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EU laid bare: Former MEP reveals where ‘REAL power’ lies in Brussels

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Last week, the European Union celebrated an important anniversary. Seventy years ago, on May 9, 1950, the French Foreign Minister Robert Schuman, presented the Schuman Declaration on the creation of a European Coal and Steel Community, which was the first of a series of European institutions that would ultimately become today’s EU. Built from the ruins of World War 2, in a bid to establish peace through economic collaboration, the original six-member EU grew to include 28 countries over the years, and only one of them has left so far, the UK.

Keeping the EU alive and going, though, has been incredibly difficult. Economic challenges, migration crisis, unemployment, and a growing nationalism in several of the member states are only some of the challenges that the bloc has faced throughout the years.

The most recent one is the fight against the coronavirus pandemic, which forced the EU to shut its borders, something that has not happened during its 70 years of its existence.

With the challenges faced with the coronavirus pandemic, growing nationalism and anti-EU movements, and a not-so stable economy, the 70th anniversary has found the EU in an existential crisis like never before.

As many wonder whether the bloc will survive, former Conservative MEP David Campbell Bannerman shed light on his time in Brussels in a recent report for the eurosceptic think tank ‘Red Cell’ titled “After Rue Belliard”.

In the report, Mr Cambpell reflected on how the EU works and and what makes the institution so deeply undemocratic.

He argued that once inside the European Parliament, it was incredibly easy to see where true power lies: still with the European Commission and Council.

The prominent Brexiteer wrote: “Too often I sat there listening and thinking: you know, if I reported what I am hearing now, people at home would think I am a crank, an extremist, exaggerating wildly.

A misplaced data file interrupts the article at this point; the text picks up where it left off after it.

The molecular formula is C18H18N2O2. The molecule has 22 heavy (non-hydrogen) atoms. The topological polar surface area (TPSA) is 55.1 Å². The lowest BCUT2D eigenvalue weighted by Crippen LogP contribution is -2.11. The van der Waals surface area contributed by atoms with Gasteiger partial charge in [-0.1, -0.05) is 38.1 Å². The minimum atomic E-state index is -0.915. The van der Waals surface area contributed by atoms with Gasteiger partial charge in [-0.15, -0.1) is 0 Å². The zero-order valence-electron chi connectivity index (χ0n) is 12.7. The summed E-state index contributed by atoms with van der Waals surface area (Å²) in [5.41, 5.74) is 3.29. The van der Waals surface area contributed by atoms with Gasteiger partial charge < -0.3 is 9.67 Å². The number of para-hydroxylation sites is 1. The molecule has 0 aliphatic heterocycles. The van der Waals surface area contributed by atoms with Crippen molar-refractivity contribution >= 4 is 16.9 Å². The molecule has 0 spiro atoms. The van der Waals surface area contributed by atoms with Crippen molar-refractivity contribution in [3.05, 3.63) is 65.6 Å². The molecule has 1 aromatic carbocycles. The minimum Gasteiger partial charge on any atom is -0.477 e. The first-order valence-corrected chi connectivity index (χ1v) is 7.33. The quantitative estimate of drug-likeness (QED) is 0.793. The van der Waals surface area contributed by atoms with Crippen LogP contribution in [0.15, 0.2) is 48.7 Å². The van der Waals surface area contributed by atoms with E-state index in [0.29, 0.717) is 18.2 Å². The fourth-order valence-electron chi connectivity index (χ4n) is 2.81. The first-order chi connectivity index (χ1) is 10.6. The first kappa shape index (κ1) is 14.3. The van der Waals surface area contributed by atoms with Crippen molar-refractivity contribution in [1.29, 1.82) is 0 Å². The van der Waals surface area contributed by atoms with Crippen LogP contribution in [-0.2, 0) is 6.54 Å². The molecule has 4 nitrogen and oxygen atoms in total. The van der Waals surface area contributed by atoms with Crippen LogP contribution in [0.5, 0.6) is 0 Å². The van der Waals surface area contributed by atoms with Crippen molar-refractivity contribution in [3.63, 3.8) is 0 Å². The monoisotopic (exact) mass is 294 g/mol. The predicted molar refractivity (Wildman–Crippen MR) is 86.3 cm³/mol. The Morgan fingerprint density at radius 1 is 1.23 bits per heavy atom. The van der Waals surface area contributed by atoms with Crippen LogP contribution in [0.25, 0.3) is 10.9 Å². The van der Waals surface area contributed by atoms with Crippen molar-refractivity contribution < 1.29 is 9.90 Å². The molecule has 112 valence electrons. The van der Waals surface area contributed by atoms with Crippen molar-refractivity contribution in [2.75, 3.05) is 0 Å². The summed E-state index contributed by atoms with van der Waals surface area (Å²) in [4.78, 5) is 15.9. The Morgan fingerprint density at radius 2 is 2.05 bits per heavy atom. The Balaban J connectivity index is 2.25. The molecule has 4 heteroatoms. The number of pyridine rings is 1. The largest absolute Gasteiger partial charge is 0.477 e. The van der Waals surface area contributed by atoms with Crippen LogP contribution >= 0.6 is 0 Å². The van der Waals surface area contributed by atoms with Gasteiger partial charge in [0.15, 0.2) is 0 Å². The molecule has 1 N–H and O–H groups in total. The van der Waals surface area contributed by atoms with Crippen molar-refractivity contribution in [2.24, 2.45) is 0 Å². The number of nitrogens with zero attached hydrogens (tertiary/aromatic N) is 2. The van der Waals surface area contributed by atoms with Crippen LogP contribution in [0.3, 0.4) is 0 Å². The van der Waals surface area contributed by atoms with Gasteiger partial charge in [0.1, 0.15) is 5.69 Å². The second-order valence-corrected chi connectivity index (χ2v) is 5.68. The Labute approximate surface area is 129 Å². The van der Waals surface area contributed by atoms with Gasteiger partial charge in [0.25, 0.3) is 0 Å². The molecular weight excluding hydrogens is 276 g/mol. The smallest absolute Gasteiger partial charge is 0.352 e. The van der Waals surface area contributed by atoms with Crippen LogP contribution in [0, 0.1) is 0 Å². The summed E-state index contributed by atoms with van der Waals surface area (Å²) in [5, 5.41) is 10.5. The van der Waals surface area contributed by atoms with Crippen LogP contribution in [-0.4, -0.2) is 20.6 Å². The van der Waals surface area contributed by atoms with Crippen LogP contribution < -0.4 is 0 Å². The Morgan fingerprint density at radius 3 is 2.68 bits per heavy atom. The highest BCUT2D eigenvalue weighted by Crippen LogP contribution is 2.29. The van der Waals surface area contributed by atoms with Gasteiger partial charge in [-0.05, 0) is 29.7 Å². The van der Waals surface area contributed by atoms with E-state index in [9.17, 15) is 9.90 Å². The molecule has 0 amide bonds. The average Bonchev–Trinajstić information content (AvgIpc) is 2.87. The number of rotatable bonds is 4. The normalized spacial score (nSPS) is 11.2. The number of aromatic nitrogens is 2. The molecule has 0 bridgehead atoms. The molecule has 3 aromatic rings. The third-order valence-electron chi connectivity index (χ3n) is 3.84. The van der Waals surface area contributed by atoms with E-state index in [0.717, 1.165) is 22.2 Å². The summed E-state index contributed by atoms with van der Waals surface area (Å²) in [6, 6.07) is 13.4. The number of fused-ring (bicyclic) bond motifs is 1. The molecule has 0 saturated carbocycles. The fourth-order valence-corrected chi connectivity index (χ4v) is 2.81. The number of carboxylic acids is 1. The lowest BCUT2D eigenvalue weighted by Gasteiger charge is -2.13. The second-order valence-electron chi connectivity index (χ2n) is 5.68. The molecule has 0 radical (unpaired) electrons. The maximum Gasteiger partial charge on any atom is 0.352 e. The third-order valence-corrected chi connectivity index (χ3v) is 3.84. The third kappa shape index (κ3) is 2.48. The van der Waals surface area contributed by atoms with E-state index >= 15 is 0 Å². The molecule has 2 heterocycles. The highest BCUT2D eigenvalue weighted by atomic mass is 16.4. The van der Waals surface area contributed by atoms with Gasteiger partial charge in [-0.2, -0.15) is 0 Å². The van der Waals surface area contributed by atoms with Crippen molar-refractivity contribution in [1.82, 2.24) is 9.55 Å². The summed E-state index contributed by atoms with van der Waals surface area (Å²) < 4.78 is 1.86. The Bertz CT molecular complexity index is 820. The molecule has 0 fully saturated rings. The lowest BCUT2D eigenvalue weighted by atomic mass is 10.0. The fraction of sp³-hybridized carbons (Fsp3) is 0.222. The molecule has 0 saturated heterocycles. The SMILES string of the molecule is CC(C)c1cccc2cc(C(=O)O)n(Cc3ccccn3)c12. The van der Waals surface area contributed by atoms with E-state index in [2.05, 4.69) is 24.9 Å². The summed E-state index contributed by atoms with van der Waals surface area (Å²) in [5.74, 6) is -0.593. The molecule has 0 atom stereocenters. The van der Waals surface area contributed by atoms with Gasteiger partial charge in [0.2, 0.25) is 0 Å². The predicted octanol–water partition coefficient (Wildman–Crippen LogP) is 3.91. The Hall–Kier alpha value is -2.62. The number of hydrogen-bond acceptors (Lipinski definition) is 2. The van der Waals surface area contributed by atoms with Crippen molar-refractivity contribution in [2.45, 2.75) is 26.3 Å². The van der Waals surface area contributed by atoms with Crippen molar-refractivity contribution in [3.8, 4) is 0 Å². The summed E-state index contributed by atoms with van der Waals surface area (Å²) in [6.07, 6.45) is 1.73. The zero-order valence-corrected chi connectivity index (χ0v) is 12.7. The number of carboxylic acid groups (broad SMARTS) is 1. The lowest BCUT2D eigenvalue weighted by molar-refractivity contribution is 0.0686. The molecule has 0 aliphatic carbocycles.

“But it is here in front of me – it is real. The fact that the EU was poorly reported and seen to be irrelevant to most including many MPs was a big problem. It was not irrelevant but it was bad.

“That was my Churchill moment – when you think of Churchill being branded a warmonger for reporting factually the dangers of German rearmament and being banned from the BBC until 1939… So how do you tell people what is really happening here?

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“You only have to look at the voting lists and the colourful chart of votes that appears after every recorded electronic vote (Roll Call Votes) and you see how outnumbered we were on most issues of difference.

“Even with a large national delegation – we Conservatives had 20 MEPs, the Brexit Party at its height 29 MEPs; this too often gets lost in a chamber of 751 MEPs (in my time).”

Mr Campbell Bannermann added: “You glance over at where the real power in the EU lies: the federalist-leaning central EPP (European People’s Party) and the federalist-loving Socialist (SD) and Liberal (ALDE Group) blocs – these are the EU’s willing sheep, their little helpers for the real powers in the Commission and Council.

“If these three blocs favour EU legislation, all resistance is futile.”

The European Parliament favours political books, Mr Campbell Bannermann noted, in order to incentivise cross country parties in future.

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He concluded: “This Parliament is meant to be democratic – so often Remoaners would berate you: ‘But you are elected. Of course the EU is democratic’.

“Not if you understand the power structures, and the numbers.

“And how do you leave the EU in the face of such power and resources and numbers ranged against you?

“Nigel Farage was really a one person opposition in this sea of consensus, and instinctively said what so many of us thought.”